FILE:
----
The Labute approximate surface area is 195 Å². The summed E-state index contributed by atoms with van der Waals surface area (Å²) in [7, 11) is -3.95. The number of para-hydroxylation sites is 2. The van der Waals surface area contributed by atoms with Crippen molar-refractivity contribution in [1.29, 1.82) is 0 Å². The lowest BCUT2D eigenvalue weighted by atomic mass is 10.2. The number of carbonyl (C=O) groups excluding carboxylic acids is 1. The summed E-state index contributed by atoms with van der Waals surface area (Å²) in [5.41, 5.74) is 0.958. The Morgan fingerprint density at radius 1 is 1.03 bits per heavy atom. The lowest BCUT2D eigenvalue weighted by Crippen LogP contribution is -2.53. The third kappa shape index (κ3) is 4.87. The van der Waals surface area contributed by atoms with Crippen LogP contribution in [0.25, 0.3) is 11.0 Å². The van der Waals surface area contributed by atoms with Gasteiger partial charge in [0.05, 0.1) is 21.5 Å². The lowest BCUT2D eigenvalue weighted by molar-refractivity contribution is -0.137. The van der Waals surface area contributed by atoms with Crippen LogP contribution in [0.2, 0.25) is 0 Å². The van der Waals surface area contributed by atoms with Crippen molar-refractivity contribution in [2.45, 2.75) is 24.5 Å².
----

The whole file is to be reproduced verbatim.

The Labute approximate surface area is 195 Å². The summed E-state index contributed by atoms with van der Waals surface area (Å²) in [7, 11) is -3.95. The number of para-hydroxylation sites is 2. The van der Waals surface area contributed by atoms with Crippen molar-refractivity contribution in [1.29, 1.82) is 0 Å². The lowest BCUT2D eigenvalue weighted by atomic mass is 10.2. The number of carbonyl (C=O) groups excluding carboxylic acids is 1. The summed E-state index contributed by atoms with van der Waals surface area (Å²) in [5.41, 5.74) is 0.958. The Morgan fingerprint density at radius 1 is 1.03 bits per heavy atom. The lowest BCUT2D eigenvalue weighted by Crippen LogP contribution is -2.53. The third kappa shape index (κ3) is 4.87. The van der Waals surface area contributed by atoms with Crippen LogP contribution in [0.25, 0.3) is 11.0 Å². The van der Waals surface area contributed by atoms with Gasteiger partial charge in [0.05, 0.1) is 21.5 Å². The lowest BCUT2D eigenvalue weighted by molar-refractivity contribution is -0.137. The van der Waals surface area contributed by atoms with Crippen LogP contribution in [0.2, 0.25) is 0 Å². The van der Waals surface area contributed by atoms with Crippen molar-refractivity contribution in [2.45, 2.75) is 24.5 Å².